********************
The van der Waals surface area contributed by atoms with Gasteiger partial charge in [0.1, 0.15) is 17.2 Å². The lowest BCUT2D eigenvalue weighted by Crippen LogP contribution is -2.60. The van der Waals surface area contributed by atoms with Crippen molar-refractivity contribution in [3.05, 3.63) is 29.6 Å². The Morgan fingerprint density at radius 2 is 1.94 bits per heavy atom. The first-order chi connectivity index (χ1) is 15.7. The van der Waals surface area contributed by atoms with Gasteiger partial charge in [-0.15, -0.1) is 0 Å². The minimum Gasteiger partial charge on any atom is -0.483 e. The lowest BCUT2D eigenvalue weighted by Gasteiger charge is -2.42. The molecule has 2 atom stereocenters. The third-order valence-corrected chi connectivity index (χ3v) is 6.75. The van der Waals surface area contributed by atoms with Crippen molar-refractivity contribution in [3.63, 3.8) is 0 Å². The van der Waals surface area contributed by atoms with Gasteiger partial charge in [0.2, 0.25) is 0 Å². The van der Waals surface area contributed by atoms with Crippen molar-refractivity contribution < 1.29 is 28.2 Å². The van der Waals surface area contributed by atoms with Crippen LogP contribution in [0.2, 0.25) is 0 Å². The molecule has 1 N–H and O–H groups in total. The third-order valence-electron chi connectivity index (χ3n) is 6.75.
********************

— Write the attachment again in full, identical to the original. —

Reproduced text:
The van der Waals surface area contributed by atoms with Gasteiger partial charge in [0.1, 0.15) is 17.2 Å². The lowest BCUT2D eigenvalue weighted by Crippen LogP contribution is -2.60. The van der Waals surface area contributed by atoms with Crippen molar-refractivity contribution in [3.05, 3.63) is 29.6 Å². The Morgan fingerprint density at radius 2 is 1.94 bits per heavy atom. The first-order chi connectivity index (χ1) is 15.7. The van der Waals surface area contributed by atoms with Gasteiger partial charge in [-0.15, -0.1) is 0 Å². The minimum Gasteiger partial charge on any atom is -0.483 e. The lowest BCUT2D eigenvalue weighted by Gasteiger charge is -2.42. The molecule has 2 atom stereocenters. The third-order valence-corrected chi connectivity index (χ3v) is 6.75. The van der Waals surface area contributed by atoms with Crippen molar-refractivity contribution in [3.63, 3.8) is 0 Å². The van der Waals surface area contributed by atoms with Gasteiger partial charge in [0.2, 0.25) is 0 Å². The van der Waals surface area contributed by atoms with Crippen molar-refractivity contribution < 1.29 is 28.2 Å². The van der Waals surface area contributed by atoms with Crippen LogP contribution in [0.2, 0.25) is 0 Å². The molecule has 1 N–H and O–H groups in total. The third-order valence-electron chi connectivity index (χ3n) is 6.75.